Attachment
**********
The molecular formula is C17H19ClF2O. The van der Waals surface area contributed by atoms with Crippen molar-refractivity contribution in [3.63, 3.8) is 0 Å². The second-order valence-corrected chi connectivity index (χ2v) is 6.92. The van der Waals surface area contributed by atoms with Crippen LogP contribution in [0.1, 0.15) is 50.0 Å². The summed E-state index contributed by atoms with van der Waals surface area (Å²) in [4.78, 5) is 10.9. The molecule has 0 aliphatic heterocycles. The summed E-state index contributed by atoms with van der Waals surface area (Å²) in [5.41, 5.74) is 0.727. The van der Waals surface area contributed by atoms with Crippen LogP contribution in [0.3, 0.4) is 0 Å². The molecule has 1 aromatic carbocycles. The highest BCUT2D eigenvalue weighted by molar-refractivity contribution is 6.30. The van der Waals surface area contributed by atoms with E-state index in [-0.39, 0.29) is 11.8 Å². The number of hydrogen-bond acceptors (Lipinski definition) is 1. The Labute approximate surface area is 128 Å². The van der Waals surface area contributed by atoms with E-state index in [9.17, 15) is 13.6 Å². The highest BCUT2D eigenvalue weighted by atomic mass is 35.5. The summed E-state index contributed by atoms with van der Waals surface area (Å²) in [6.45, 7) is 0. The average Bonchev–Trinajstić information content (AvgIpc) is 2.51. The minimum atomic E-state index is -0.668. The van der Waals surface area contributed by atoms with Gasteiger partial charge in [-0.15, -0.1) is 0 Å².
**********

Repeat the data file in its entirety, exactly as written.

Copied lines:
The molecular formula is C17H19ClF2O. The van der Waals surface area contributed by atoms with Crippen molar-refractivity contribution in [3.63, 3.8) is 0 Å². The second-order valence-corrected chi connectivity index (χ2v) is 6.92. The van der Waals surface area contributed by atoms with Crippen LogP contribution in [0.1, 0.15) is 50.0 Å². The summed E-state index contributed by atoms with van der Waals surface area (Å²) in [4.78, 5) is 10.9. The molecule has 0 aliphatic heterocycles. The summed E-state index contributed by atoms with van der Waals surface area (Å²) in [5.41, 5.74) is 0.727. The van der Waals surface area contributed by atoms with Crippen LogP contribution in [0.3, 0.4) is 0 Å². The molecule has 1 aromatic carbocycles. The highest BCUT2D eigenvalue weighted by molar-refractivity contribution is 6.30. The van der Waals surface area contributed by atoms with E-state index in [-0.39, 0.29) is 11.8 Å². The number of hydrogen-bond acceptors (Lipinski definition) is 1. The Labute approximate surface area is 128 Å². The van der Waals surface area contributed by atoms with E-state index in [9.17, 15) is 13.6 Å². The highest BCUT2D eigenvalue weighted by atomic mass is 35.5. The summed E-state index contributed by atoms with van der Waals surface area (Å²) in [6.45, 7) is 0. The average Bonchev–Trinajstić information content (AvgIpc) is 2.51. The minimum atomic E-state index is -0.668. The van der Waals surface area contributed by atoms with Gasteiger partial charge in [-0.15, -0.1) is 0 Å².